Organic is this decade’s most common buzzword in the natural foods market. However, organic farming is far from new. For thousands of years before modern fertilizers and chemicals were used, farmers relied on techniques such as crop rotation, manure fertilizers and other natural forms of pest control. Today, the majority of farming in the U.S. is done conventionally using chemicals for fertilizer, pesticides and herbicides. The good news is, despite this, the organic industry in the US is growing.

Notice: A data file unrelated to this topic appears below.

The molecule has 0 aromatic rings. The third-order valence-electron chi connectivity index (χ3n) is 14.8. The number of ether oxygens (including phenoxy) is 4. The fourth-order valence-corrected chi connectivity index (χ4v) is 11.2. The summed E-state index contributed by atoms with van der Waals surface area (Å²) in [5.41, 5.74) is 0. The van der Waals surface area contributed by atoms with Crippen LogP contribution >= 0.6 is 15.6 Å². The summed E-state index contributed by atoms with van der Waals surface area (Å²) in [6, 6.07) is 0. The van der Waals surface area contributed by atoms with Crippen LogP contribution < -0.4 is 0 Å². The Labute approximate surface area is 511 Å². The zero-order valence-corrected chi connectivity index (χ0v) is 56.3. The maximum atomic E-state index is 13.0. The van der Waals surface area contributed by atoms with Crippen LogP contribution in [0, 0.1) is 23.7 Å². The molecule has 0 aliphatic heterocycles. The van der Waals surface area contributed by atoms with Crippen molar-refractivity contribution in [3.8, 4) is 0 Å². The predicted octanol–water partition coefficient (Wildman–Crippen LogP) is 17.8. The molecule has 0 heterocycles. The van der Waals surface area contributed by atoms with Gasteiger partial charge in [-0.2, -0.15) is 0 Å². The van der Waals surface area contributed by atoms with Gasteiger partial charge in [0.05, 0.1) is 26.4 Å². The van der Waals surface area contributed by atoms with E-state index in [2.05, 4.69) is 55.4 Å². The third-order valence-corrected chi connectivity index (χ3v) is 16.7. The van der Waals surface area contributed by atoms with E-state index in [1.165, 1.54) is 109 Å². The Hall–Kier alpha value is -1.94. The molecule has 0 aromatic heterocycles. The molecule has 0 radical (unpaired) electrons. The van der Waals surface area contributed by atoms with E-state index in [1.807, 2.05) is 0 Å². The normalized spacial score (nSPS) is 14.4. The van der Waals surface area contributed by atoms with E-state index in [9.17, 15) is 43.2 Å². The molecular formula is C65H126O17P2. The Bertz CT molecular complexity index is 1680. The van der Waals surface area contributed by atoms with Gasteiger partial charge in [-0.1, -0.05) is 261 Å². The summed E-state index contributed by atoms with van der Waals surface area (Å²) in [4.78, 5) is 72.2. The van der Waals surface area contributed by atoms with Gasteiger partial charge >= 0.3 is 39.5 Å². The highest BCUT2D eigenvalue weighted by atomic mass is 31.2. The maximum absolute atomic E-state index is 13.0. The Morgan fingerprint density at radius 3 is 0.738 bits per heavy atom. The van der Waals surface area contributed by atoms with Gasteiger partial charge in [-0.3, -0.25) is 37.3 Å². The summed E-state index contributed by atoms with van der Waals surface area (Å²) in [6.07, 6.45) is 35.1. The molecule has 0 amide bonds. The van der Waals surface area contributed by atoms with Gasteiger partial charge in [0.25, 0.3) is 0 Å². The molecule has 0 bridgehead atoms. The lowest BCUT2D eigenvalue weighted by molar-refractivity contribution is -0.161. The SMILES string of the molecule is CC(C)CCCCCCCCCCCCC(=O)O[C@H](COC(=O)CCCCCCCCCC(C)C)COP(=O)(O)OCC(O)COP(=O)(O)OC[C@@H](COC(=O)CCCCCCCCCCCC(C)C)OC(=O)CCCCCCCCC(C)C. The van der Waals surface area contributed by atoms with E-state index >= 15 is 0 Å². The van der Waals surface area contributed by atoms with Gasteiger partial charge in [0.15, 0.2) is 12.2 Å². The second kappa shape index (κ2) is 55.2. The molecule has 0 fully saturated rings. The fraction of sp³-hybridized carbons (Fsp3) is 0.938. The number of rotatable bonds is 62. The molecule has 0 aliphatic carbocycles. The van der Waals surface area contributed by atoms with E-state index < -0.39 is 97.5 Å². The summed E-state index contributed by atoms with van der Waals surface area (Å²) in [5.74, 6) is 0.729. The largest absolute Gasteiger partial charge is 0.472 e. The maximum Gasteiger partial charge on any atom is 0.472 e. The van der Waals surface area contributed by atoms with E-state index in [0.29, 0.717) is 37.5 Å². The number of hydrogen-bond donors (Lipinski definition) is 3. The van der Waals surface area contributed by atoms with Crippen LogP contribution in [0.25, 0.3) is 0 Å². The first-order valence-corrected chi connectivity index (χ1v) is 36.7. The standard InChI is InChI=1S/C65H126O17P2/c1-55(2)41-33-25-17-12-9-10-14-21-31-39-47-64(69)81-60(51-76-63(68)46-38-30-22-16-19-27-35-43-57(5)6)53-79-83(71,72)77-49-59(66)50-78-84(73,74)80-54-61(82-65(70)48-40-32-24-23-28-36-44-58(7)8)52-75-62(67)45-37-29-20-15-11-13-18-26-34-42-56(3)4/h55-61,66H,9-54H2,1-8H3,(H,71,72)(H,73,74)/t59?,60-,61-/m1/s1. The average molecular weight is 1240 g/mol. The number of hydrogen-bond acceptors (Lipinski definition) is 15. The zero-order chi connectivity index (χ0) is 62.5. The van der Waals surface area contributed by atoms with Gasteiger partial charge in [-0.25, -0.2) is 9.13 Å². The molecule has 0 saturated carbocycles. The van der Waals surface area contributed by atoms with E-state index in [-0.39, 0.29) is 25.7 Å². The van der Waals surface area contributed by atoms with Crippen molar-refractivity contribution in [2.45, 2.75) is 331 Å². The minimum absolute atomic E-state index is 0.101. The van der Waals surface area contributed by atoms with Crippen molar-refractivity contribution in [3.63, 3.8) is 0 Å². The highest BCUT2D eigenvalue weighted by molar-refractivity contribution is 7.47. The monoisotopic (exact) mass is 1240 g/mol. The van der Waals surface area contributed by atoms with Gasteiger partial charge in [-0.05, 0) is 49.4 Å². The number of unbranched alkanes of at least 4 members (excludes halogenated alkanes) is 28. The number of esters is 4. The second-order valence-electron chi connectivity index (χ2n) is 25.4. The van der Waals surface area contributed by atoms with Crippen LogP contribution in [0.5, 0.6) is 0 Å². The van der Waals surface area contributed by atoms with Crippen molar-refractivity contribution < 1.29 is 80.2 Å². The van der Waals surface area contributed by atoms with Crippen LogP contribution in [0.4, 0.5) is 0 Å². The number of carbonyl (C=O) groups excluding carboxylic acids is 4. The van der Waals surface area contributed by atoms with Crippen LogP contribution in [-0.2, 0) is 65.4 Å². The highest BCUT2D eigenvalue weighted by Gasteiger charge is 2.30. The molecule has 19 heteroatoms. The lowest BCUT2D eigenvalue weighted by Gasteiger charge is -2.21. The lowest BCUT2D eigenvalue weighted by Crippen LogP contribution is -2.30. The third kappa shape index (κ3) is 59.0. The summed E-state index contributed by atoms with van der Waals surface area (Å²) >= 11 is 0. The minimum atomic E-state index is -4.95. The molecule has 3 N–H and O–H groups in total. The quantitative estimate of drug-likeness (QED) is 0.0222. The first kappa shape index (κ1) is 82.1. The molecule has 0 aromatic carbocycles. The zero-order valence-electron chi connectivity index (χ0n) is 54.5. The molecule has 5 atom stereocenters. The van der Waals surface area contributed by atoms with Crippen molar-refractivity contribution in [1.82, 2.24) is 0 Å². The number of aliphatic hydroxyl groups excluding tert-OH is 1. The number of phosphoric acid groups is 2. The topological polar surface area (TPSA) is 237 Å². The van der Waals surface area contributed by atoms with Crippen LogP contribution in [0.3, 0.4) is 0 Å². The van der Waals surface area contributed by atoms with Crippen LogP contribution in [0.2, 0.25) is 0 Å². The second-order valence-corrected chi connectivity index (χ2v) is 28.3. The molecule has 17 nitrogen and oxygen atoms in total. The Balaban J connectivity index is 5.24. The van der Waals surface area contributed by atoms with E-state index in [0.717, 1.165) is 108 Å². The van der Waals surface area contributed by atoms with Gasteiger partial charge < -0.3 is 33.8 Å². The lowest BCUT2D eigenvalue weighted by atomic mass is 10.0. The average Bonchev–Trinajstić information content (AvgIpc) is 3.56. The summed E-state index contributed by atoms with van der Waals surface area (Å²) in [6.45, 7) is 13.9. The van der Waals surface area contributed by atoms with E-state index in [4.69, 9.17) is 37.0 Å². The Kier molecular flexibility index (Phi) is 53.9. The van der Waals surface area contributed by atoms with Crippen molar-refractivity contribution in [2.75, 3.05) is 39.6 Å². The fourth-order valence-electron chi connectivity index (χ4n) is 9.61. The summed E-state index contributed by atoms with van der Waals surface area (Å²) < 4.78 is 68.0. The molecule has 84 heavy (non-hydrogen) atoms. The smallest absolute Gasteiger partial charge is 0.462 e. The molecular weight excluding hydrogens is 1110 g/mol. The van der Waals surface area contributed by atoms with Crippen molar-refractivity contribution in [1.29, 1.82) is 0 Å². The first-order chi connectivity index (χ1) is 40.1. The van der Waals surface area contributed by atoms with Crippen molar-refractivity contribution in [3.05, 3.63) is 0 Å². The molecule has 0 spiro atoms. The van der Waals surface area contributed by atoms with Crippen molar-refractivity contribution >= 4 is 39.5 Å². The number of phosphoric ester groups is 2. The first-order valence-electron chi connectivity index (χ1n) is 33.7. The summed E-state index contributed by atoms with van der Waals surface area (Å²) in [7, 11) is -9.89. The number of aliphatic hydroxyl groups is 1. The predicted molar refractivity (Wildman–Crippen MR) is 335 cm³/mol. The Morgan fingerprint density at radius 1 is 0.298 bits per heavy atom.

The 2012 Organic Industry Survey was recently released by the Organic Trade Association (O.T.A) showing that due to consumer choice in the U.S., the organic industry grew by 9.5 percent in 2011 to reach over $31 billion in sales. The growth of this industry is the “fastest growing segment of U.S. agriculture for over a decade,” Christine Bushway, Executive Director and CEO of the O.T.A stated. “Consumers are increasingly engaged and discerning when they shop, making decisions based on their values and awareness about health.” Their purchasing decisions are attributed to the higher levels of education and awareness concerning organic versus conventional products.